Children’s books are known for colorful illustrations, rhyming prose, and plot lines that encourage values such as friendship, family, and forgiveness. However, many children might not find themselves or their families reflected in the books they read. A 2015 study by the Cooperative Children’s Book Center found that while diversity in children’s literature is improving, white and non-human (animals, trucks, etc) characters still make up 85.8% of characters in books.

In our vibrant community, it’s important to include books that celebrate diversity in both our home and school collections. The following are just a few of the increasing number of children’s books that celebrate different abilities, colors, cultures, nationalities, and more.

-          The Good Luck Cat  – Joy Harjo

Woogie is a cat with plenty of luck. Unfortunately, he’s also used 8 of his 9 lives already. When Woogie suddenly disappears, will his good luck help him make it home? Ages 3-7

-          Round Is A Tortilla: A Book of Shapes – Roseanne Thong

Beautiful illustrations and fun rhyming texts help children explore the shapes in the world around them! Young readers ages 2-5 will also enjoy other books from the series including Round is a Mooncake, Red is a Dragon, and Green is a Chile Pepper, which all celebrate the everyday beauty of different cultures in our world.

-          My Brother Charlie  – Holly Robinson Peete

Callie loves her twin brother Charlie; he knows lots about airplanes, can play the piano, and can tell you the names of all the Presidents. Charlie also has autism, which makes it hard for him to express his feelings, make new friends, or stay safe. My Brother Charlie is a great choice for siblings of children with autism, as well as those who want to better understand their autistic friends or classmates. Ages 4-8

-          Marisol McDonald Doesn’t Match  – Monica Brown

Marisol is Scottish-Peruvian; she has red hair and brown skin, wears stripes with polka dots, and brings peanut butter and jelly burritos for lunch. When her classmates start teasing her, Marisol wonders if matching more would help her fit in. Perfect for multiracial children struggling to find how they “match”. Ages 4-8

-          Donovan’s Double Trouble  – Monalisa DeGross

Donovan thought fourth grade would be his best year yet. Instead, he’s failing math and might need his younger sister to tutor him. Donovan’s beloved Uncle Vic also returned from overseas a double paraplegic; what will the kids at school think when they see Uncle Vic in his wheelchair? A great addition for children struggling with their feelings about a disabled relative. Ages 8-12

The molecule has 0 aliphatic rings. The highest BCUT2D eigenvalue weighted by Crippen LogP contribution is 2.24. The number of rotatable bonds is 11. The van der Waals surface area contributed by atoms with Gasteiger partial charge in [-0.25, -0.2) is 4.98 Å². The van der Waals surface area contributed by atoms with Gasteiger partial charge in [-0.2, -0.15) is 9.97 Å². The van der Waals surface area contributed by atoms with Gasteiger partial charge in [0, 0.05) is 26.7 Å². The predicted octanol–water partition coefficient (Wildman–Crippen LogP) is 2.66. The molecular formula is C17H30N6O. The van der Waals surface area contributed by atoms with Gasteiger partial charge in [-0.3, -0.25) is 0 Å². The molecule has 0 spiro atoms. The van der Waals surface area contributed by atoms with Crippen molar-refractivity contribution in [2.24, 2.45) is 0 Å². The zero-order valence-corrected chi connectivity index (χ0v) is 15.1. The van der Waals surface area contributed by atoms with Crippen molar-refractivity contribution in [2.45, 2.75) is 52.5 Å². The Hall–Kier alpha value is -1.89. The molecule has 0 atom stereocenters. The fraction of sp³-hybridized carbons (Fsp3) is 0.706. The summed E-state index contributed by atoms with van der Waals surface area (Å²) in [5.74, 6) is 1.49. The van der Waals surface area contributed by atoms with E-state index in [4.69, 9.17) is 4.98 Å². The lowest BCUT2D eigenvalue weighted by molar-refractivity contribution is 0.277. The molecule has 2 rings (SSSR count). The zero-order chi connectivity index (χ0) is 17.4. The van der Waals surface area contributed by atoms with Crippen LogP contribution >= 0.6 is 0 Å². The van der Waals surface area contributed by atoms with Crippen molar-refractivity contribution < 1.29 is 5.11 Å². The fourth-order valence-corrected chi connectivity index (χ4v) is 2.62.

Book series that get your child excited about reading

 Finding books that appeal to reluctant readers can be difficult. Exciting, engaging book series can be especially helpful for students who may not otherwise love reading; by following the same characters or story arc they enjoy from book to book, they are more likely to stay engaged with the series and want to read more. The following are a few series that can help get your child excited about reading.   -            Magic Shop   – Kate Egan  Mike, a fourth grader who spends too much time in the principal’s office, wants to find something he can be good at. At The White Rabbit, the local magic store, Mike learns that anything can be possible with a little magic! This four book series is recommended for grades 3-5.   -            The Incorrigible Children of Ashton Place   – Maryrose Wood  The Incorrigibles are no ordinary children – but Miss Penelope Lumley is no ordinary governess. While she thought she would be teaching them about Latin verbs or the right way to use a globe, she first has to help these wild children overcome their canine tendencies. This six book series is recommended for grades 4-8.   -            You Wouldn’t Want To Be series   This non-fiction book series puts kids in the middle of different periods of world history. With interesting information they might not learn at school, engaging graphics, and a serious sense of humor, this series makes history – and reading – fun for kids in grades 3-5.   -            Skylanders eight book series  – Onk Beakman  If your child loves playing Skylanders on their console of choice, the book series can encourage them to put down their controllers and open up a book instead. With the same characters from the games appearing in the books, Skylanders fans will be engaged with this 8-book series appropriate for ages 8 and up.   -            Diary of a Wimpy Kid   – Jeff Kinney  This bestselling series for 4th – 8th graders celebrates the highs – and lows – of Greg’s middle school career. With a writing style that combines hilarious, comic-style illustration with story lines that will keep kids laughing out loud, Diary of a Wimpy Kid books are a great choice for reluctant readers.